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I am rather new to VIM. I got some source code and this is a mess. At a first sight I would like at least to get a clear and organised view of the code, so I like to get it rightly formatted, I mean indented depending on the depth of the functions and so.

I wonder if it can be done with VIM, and otherwise which other commandline tools for that can you recommend.

Thanks

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6 Answers

up vote 33 down vote accepted

While vim is a true Swiss-knife I still prefer external tools for some jobs. This approach is some times much more intuitive and easy to remember than using the built-in equivalent.

In the case of indenting, I filter the whole file buffer through astyle. The astyle parameters are much easier to grasp in a couple of minutes, especially if you are not a vim guru. Also astyle provides much more flexibility in fine-tuning the output.

First install astyle:
# apt-get install astyle

Then inside vim:
:%!astyle (simple case - astyle default mode is C/C++)
or
:%!astyle --mode=c --style=ansi -s2 (ansi C++ style, use two spaces per indent level)
or
:1,40!astyle --mode=c --style=ansi (ansi C++ style, filter only lines 1-40)

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wow, this is really great, thanks a lot –  flow Mar 24 '10 at 10:56
    
Is it possible to map this to a key combination like ctrl+shift+F? –  dani-h Mar 27 at 12:00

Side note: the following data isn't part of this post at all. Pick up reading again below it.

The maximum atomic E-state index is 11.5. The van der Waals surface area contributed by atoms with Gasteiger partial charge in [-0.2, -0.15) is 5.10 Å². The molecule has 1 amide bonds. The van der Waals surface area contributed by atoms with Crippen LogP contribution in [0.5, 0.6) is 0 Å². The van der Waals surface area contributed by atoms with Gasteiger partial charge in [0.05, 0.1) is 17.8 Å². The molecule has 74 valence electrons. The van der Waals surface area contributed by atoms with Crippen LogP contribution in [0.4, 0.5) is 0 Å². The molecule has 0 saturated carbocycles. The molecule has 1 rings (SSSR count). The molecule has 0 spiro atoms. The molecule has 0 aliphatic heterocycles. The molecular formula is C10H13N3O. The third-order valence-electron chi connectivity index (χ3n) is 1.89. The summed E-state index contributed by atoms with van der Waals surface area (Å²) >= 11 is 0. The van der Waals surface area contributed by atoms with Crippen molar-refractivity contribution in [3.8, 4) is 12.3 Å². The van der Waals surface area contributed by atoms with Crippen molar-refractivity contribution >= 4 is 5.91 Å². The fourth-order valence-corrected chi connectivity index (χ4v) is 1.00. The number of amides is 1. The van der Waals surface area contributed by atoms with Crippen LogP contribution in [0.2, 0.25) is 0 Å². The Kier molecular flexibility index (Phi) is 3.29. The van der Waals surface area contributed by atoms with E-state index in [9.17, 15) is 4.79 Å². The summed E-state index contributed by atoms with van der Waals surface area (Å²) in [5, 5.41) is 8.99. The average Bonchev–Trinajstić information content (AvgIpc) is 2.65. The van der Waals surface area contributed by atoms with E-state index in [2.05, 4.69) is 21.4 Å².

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you can do the following:

gg=G
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To clarify, =[motion] indents the region encompassed by the motion. gg moves to the beginning of the file and G moves to the end of the file. –  Sarah Mar 24 '10 at 10:54
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or start with V to enter visual line mode, then move down with j to select all the lines you want to format, then hit = –  hasenj Mar 26 '10 at 7:40
1  
I don't like gg=G. Why? Because when you break long list with commas (argument list, long booleans) it will break manual alignment. –  Benoit Feb 10 '11 at 9:17
    
thanks for this tip. I've found it to be very helpful. –  Nathan Ernst Nov 15 '11 at 22:53
    
= does not format code, it re-indents it. –  Brian Vandenberg Oct 2 '13 at 19:50
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Vim will definitely do this, although the results may not be perfect:

  1. First, select the entire file in visual mode: ggVG
  2. Then hit = to reindent everything.

You can learn more about the equal command with: :help =

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A generic solution along the lines of m000's idea is to use UniversalIndentGUI as an external tool.

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thanks for the info, but i prefer VIM because i have to debug code on remote machines –  flow Mar 24 '10 at 21:12
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There is a vim plugin that enables formatting on your code from within vim. It's called vim-autoformat and you can download it here:

https://github.com/Chiel92/vim-autoformat

It integrates external code-formatting programs into vim. For example, if you want to format C, C++, C# or Java code, you need to install the program astyle, and vim sets it as the format program automatically.

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I don't write C++ code, but I write some Java code.

Instead, Vim supports the formatting of some common languages. I have set up a short cut for me to format the whole code in the buffer. It will return to the line I just edited :)

" format the file
map <leader>fm gg=G'. 
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